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Would this style of bimmi be possible on a Tiki 26? Planning to build a tiki26 or 30 for trip from gulf of Thailand to Australia.

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Should read bimmi for tiki26

I don't think so. If you scale it to the T26, then it will be very low to be comfortable, and if you keep it's size then  It will be very high (high windage and horrible estetic). A pod-bimini like this will make the T26 very uncomfortable to sail. I think it is better something that you could dismantle when not in use. Here is an example

A bigger bimini could be nice, for this case I'm  thinking on a modification of the structure in the following pic with the tubes at the top straight and not very high.

I think that with a removable bimini and a dodger like in my boat (see the following picture) you can have a wood shelter from sun and spray, and when at anchor you can dismantle all this structure and erect a sun tent.

Thanks for the ideas Andres. What I am concerned about is the sun when sailing. In the gulf of a Thailand it is very strong. The sample pic I supplied is from a charter co in Phuket sailing in a similar climate as the gulf . It seems like a very good solution for the Tiki 30. On the Tiki 26 the bottom of the mainsail must be quite low. Can one raise the sail by lengthening the mast thus gaining enough height for a strongly supported bimmi structure?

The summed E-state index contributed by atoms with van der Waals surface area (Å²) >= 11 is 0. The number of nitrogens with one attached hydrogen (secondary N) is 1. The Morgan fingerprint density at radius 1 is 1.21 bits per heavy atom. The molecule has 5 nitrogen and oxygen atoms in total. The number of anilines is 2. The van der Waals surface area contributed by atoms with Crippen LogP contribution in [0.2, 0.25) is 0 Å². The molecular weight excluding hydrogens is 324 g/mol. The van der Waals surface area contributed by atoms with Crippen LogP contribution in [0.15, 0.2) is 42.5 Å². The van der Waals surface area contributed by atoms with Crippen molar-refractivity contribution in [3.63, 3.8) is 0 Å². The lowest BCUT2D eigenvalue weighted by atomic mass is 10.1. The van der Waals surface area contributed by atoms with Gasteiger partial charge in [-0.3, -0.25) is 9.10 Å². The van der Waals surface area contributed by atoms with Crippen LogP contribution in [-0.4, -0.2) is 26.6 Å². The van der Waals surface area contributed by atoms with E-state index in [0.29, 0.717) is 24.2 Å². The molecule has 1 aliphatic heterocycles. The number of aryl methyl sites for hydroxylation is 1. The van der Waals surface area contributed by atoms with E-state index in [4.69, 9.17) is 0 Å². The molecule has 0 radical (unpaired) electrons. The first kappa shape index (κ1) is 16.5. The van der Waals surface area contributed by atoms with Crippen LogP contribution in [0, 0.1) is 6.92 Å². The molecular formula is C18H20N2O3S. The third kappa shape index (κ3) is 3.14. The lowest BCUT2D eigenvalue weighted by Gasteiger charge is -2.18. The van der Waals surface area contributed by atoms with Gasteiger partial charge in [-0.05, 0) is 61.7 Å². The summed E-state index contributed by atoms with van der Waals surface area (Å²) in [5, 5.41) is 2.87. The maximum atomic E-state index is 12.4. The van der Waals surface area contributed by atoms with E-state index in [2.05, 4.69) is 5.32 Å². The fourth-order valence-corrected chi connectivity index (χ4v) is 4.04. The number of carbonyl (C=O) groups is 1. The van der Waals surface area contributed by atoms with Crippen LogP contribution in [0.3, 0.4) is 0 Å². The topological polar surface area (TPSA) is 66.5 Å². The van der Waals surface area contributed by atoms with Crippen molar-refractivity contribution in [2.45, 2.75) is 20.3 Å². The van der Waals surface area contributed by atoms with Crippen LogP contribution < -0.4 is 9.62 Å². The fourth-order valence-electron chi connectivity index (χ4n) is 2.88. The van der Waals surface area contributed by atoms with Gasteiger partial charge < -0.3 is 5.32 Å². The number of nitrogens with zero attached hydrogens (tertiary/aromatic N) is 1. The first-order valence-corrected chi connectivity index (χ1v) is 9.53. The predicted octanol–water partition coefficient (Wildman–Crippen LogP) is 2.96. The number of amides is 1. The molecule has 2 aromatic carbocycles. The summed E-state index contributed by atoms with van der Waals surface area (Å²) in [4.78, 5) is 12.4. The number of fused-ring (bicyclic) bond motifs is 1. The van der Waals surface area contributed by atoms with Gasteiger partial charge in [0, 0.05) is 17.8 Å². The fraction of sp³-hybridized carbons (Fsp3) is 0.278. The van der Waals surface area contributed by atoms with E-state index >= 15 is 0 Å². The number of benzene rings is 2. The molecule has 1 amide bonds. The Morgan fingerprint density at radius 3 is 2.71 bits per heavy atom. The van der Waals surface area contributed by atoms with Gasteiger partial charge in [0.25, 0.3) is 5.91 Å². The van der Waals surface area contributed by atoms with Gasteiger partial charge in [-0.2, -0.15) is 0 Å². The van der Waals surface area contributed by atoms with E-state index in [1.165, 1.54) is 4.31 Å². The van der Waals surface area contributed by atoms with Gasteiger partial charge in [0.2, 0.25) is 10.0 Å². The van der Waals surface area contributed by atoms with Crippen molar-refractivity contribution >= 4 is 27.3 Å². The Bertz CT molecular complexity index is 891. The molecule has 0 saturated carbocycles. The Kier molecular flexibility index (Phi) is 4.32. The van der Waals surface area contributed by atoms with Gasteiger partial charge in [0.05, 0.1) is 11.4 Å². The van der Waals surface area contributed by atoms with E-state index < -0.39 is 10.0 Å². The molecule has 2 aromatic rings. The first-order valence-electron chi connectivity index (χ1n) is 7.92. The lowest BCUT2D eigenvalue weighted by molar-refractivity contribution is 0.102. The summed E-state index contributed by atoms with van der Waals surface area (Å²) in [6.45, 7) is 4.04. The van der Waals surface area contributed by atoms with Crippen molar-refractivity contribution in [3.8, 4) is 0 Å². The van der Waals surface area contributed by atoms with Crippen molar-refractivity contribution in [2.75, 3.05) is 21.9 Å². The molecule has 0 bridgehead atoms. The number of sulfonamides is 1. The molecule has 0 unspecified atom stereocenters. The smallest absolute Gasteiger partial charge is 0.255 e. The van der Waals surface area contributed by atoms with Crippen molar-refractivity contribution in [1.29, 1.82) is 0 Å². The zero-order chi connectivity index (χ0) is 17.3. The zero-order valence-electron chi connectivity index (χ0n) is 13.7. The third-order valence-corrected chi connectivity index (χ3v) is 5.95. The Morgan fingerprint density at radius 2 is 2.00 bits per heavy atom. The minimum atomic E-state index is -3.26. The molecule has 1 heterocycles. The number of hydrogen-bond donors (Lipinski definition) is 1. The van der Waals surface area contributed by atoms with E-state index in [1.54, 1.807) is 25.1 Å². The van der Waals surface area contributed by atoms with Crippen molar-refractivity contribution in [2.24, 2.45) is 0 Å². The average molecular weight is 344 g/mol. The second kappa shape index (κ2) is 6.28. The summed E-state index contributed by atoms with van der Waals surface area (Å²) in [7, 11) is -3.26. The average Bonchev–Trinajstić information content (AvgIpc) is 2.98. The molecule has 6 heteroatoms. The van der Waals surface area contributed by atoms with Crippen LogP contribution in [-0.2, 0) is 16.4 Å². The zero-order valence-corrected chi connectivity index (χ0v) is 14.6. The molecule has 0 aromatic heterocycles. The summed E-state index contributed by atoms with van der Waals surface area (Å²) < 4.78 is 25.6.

I think a permanent bimini is not a good idea in a T26 because it will be on the way when in port and be uncomfortable for getting in and out of the cabins. In port you live on the central plataform and you need the space for moving around. 

I suppose that you can lengthen the mast a little because the Wharrams have a conservative rig, but in doing so you are rising the centre of gravity of the sail, this decreases the stability and could affect the balance of the rig (perhaps changing the weather helm).  I don't know what can happen.

Nice pic  !

Our T 30's were planned with a bimini in mind from the beginning,hence we made the mast a meter higher .

Frame is alu , bimini  itself 6 mm "plast wood "

Head roomi is still limited ,certainly not "standing". When scaling down to a T 26 headroom will be even less, assuming you want to keep the boat looking good and pretty . Whilst this design works fine for coastal charter use keep in mind that for offshore sailing the big disadvantages  of a fixed bimini  such as our's in combination with a tiki rig  are that reefing is something of a pain as you cannot drop the sail  in the cockpit and , when sailing with a reefed main  you will need to hoist the sail higher up the mast then you would probably want to as otherwise the main sheet does not clear the bimini . You can solve this by fitting a boom but that in turn creates a new set of disadvantages   .

Best solution for you is , I reckon, get a tan and buy a big hat .....



                                                             Siam Sailing, Phuket 

Thanks Jugen for the imput.

So it seems that the Tiki 26 and 30 does not have the possibility of having reasonable protection from the elements with the Wharram Gaff rig. One woud have to have a mainsail with boom and lazy jacks or perhaps junk sail for offshore work for ease of reefing.

I like the simplicity of the hat and tan idea but my celtic skin can not take the sun.

Cheers Pat

You could make a bimini but I'd advise against a permanent one.